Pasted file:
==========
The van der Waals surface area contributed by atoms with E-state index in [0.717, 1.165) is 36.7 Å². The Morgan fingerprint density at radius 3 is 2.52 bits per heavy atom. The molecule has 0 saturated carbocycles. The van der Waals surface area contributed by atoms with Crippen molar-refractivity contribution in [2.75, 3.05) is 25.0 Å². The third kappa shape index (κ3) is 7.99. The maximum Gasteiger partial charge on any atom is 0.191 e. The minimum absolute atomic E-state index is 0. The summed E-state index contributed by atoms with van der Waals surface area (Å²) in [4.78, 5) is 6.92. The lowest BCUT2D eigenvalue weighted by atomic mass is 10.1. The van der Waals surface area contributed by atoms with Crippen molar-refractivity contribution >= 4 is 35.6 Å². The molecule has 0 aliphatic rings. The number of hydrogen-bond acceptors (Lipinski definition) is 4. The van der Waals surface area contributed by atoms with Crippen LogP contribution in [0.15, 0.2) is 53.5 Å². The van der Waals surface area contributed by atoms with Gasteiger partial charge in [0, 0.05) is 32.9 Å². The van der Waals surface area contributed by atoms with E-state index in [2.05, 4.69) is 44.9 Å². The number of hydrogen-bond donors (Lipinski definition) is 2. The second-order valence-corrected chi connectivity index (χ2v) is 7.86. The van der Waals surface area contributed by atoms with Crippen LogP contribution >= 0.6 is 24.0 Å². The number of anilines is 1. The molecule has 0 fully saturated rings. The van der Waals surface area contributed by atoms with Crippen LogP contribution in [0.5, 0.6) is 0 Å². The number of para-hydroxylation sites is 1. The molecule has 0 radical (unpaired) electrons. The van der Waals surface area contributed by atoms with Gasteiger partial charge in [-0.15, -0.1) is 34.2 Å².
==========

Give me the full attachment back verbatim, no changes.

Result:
The van der Waals surface area contributed by atoms with E-state index in [0.717, 1.165) is 36.7 Å². The Morgan fingerprint density at radius 3 is 2.52 bits per heavy atom. The molecule has 0 saturated carbocycles. The van der Waals surface area contributed by atoms with Crippen molar-refractivity contribution in [2.75, 3.05) is 25.0 Å². The third kappa shape index (κ3) is 7.99. The maximum Gasteiger partial charge on any atom is 0.191 e. The minimum absolute atomic E-state index is 0. The summed E-state index contributed by atoms with van der Waals surface area (Å²) in [4.78, 5) is 6.92. The lowest BCUT2D eigenvalue weighted by atomic mass is 10.1. The van der Waals surface area contributed by atoms with Crippen molar-refractivity contribution >= 4 is 35.6 Å². The molecule has 0 aliphatic rings. The number of hydrogen-bond acceptors (Lipinski definition) is 4. The van der Waals surface area contributed by atoms with Crippen LogP contribution in [0.15, 0.2) is 53.5 Å². The van der Waals surface area contributed by atoms with Gasteiger partial charge in [0, 0.05) is 32.9 Å². The van der Waals surface area contributed by atoms with E-state index in [2.05, 4.69) is 44.9 Å². The number of hydrogen-bond donors (Lipinski definition) is 2. The second-order valence-corrected chi connectivity index (χ2v) is 7.86. The van der Waals surface area contributed by atoms with Crippen LogP contribution >= 0.6 is 24.0 Å². The number of anilines is 1. The molecule has 0 fully saturated rings. The van der Waals surface area contributed by atoms with Crippen LogP contribution in [0.5, 0.6) is 0 Å². The number of para-hydroxylation sites is 1. The molecule has 0 radical (unpaired) electrons. The van der Waals surface area contributed by atoms with Gasteiger partial charge in [-0.15, -0.1) is 34.2 Å².